Chicago Philharmonic wraps season in resounding fashion with visual program

Tue Jun 09, 2015 at 12:06 pm

By Lawrence A. Johnson

Scott Speck led the Chicago Philharmonic in its final season concert Sunday in Evanston.

Scott Speck led the Chicago Philharmonic in its final season concert Sunday in Evanston.

The Chicago Philharmonic is on the move.

At Sunday night’s season-closing concert, executive director Donna Milanovich announced that the Evanston ensemble would extend its footprint by performing concerts in downtown Chicago in the 2015-16 season. The Philharmonic will still perform three events at its Pick-Staiger Hall base, yet also present one concert downtown and a fifth at an “unusual” venue, both to be named at a future date.

Based on the largely superb results at Sunday’s concert in Evanston, that’s good news for city audiences. Since taking the reins of the orchestra in 2013, Scott Speck has programmed with thoughtful intelligence, offering a well-calibrated blend of rarities and cornerstone repertory.

The concert that closed the Philharmonic’s 25th season was emblematic of Speck’s sympathies, featuring two works by American composers. The orchestra’s season-long theme of each concert being based on a different physical sense has been strained in its application at times. Yet Sunday’s program, “Vision in Sound,” worked quite well offering two works inspired by visual art.

This is a good month for Kenji Bunch in Chicago. The Grant Park Orchestra will give the world premiere of his Symphony No. 3 June 19-20, and Sunday the Philharmonic performed the American composer’s Symphony No. 1 “Lichtenstein Triptych.”

As the title suggests, the work was inspired by drawings of the artist Roy Lichtenstein, cast in three connected movements. At times the shade of Leonard Bernstein hovers perilously close, but for the most part Bunch displays striking confidence and sophistication in his first work for orchestra, vividly reflecting Lichtenstein’s antic cartoon imagery.

“Varoom!” opens with apt explosive energy, throwing out piston-like strings, witty rhythmic flips and brass and percussion accents, later segueing into a Latin dance theme with some sassy trumpet solos. Likewise, the finale, “In the Car,” offers motoric dynamism and audacity, with the jazzy riffs batted around by members of the orchestra.

Yet in the central section (We rose up slowly”), Bunch transcends Lichtenstein’s sardonic style. The music moves beyond its Mahler and Wagner quotations to plumb a surprisingly sincere depth of expression. Even with split notes in a crucial horn solo, the result was utterly beguiling, Speck drawing a rich vein of warm-hearted lyricism from the Philharmonic strings.

Jennifer Higdon’s blue cathedral opened the concert. Composed for a brother who died at a young age, Higdon’s homage manages to avoid sentiment, though Sunday’s performance sounded like it could have used more rehearsal time. Too much of the playing was loud and not very well blended, with a lack of expressive feeling in the prominent flute and clarinet solos.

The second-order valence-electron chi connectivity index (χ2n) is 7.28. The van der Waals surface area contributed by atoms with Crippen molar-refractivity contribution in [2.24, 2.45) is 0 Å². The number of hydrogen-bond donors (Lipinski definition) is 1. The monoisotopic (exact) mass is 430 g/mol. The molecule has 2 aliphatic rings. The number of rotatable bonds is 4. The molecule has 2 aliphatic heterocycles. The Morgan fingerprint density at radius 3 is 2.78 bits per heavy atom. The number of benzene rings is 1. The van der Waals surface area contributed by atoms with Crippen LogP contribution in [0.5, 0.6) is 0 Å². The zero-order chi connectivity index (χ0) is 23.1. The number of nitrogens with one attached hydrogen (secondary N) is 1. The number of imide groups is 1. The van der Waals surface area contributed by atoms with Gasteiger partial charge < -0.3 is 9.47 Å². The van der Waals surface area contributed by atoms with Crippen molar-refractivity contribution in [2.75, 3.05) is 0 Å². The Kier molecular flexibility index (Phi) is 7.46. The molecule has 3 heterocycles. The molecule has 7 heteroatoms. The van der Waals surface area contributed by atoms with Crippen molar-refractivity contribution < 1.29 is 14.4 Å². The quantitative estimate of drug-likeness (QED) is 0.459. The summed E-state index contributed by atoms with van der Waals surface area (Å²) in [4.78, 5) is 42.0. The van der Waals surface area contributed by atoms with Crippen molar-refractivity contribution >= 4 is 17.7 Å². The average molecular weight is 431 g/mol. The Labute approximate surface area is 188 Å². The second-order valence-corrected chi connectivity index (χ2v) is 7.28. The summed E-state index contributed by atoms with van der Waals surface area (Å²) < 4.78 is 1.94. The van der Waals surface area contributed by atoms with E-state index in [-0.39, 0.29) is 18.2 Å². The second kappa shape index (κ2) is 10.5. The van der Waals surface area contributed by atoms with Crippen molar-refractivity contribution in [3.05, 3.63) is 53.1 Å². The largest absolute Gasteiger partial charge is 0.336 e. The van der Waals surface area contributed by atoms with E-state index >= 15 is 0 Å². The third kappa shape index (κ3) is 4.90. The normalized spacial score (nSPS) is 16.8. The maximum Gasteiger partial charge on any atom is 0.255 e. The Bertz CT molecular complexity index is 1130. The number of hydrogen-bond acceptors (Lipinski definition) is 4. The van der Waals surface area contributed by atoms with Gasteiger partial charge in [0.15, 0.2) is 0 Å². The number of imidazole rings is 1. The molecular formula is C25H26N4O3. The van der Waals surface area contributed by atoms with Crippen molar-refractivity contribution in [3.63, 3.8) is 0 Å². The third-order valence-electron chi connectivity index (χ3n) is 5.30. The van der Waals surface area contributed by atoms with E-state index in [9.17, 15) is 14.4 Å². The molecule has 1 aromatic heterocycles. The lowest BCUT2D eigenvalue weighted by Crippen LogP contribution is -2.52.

The most celebrated visually inspired music for orchestra is, of course, Pictures at an Exhibition, Modest Mussorgsky’s tribute to the work of his late friend, the painter Viktor Hartmann.

The bright, very live acoustic doesn’t offer much light and shade but Sunday’s robust and exciting performance of Mussorgsky’s musical gallery walk made one wonder anew at Ravel’s endlessly inventive orchestration.

Aside from more dodgy horn work, the Philharmonic principals rose to the occasion in all departments under Speck’s direction. From the opening Promenade, Robert Sullivan’s trumpet work was sensational, gleaming with clarion tone yet characterful as well, with a baleful “Catacombs” solo and whiny Schmuyle. Jessica Maxfield floated an evocative saxophone solo in “The Old Castle,” elegantly echoed by the individual woodwinds.

Apart from pausing a bit too long between the early pictures, Speck’s conducting was exemplary, vividly characterizing each portrait and building momentum to a fiery “Baba-Yaga” and weighty and majestic “Great Gate of Kiev” finale, closing the evening in a triumphant pealing of brass and chimes.

After two seasons, the partnership of Scott Speck and the Chicago Philharmonic appears to be hitting its artistic stride, with performances showing greater interpretive depth and ensemble cohesion. One looks forward to Speck and the Philharmonic bringing their thoughtful programming and committed music-making to downtown Chicago next season.

The Chicago Philharmonic opens its 26th season November 16 at Pick-Staiger Hall. The program will include Wojciech Kilar’s Little Overture, Schubert’s Unfinished Symphony and Brahms’ Piano Concerto No. 1 with soloist Robert McDonald. chicagophilharmonic.org.

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